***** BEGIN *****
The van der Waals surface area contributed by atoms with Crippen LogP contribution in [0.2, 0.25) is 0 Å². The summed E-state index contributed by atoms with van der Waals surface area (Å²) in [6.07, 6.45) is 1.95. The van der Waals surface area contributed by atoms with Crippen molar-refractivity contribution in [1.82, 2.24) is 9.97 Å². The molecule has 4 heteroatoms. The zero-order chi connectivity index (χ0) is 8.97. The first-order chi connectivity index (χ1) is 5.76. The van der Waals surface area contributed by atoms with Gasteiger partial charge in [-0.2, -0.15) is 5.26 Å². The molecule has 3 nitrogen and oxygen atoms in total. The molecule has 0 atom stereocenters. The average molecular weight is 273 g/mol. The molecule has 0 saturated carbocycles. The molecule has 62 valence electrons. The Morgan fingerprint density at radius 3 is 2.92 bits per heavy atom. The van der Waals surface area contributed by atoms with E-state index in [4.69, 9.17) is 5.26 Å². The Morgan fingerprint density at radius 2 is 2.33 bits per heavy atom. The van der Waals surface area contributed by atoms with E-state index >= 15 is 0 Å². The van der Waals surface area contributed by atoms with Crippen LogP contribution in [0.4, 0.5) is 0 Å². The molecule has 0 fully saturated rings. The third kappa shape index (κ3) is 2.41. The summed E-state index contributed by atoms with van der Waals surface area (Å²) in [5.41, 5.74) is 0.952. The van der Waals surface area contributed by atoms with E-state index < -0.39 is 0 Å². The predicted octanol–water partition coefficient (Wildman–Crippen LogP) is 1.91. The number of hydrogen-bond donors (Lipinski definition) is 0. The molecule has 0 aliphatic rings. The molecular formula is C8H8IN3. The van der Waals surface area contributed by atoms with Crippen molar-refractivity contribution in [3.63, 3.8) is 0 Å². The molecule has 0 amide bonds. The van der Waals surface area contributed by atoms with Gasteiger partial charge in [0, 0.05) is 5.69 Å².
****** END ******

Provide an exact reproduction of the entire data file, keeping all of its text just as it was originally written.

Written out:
The van der Waals surface area contributed by atoms with Crippen LogP contribution in [0.2, 0.25) is 0 Å². The summed E-state index contributed by atoms with van der Waals surface area (Å²) in [6.07, 6.45) is 1.95. The van der Waals surface area contributed by atoms with Crippen molar-refractivity contribution in [1.82, 2.24) is 9.97 Å². The molecule has 4 heteroatoms. The zero-order chi connectivity index (χ0) is 8.97. The first-order chi connectivity index (χ1) is 5.76. The van der Waals surface area contributed by atoms with Gasteiger partial charge in [-0.2, -0.15) is 5.26 Å². The molecule has 3 nitrogen and oxygen atoms in total. The molecule has 0 atom stereocenters. The average molecular weight is 273 g/mol. The molecule has 0 saturated carbocycles. The molecule has 62 valence electrons. The Morgan fingerprint density at radius 3 is 2.92 bits per heavy atom. The van der Waals surface area contributed by atoms with E-state index in [4.69, 9.17) is 5.26 Å². The Morgan fingerprint density at radius 2 is 2.33 bits per heavy atom. The van der Waals surface area contributed by atoms with E-state index >= 15 is 0 Å². The van der Waals surface area contributed by atoms with Crippen LogP contribution in [0.4, 0.5) is 0 Å². The molecule has 0 fully saturated rings. The third kappa shape index (κ3) is 2.41. The summed E-state index contributed by atoms with van der Waals surface area (Å²) in [5.41, 5.74) is 0.952. The van der Waals surface area contributed by atoms with E-state index < -0.39 is 0 Å². The predicted octanol–water partition coefficient (Wildman–Crippen LogP) is 1.91. The number of hydrogen-bond donors (Lipinski definition) is 0. The molecule has 0 aliphatic rings. The molecular formula is C8H8IN3. The van der Waals surface area contributed by atoms with Crippen molar-refractivity contribution in [3.63, 3.8) is 0 Å². The molecule has 0 amide bonds. The van der Waals surface area contributed by atoms with Gasteiger partial charge in [0, 0.05) is 5.69 Å².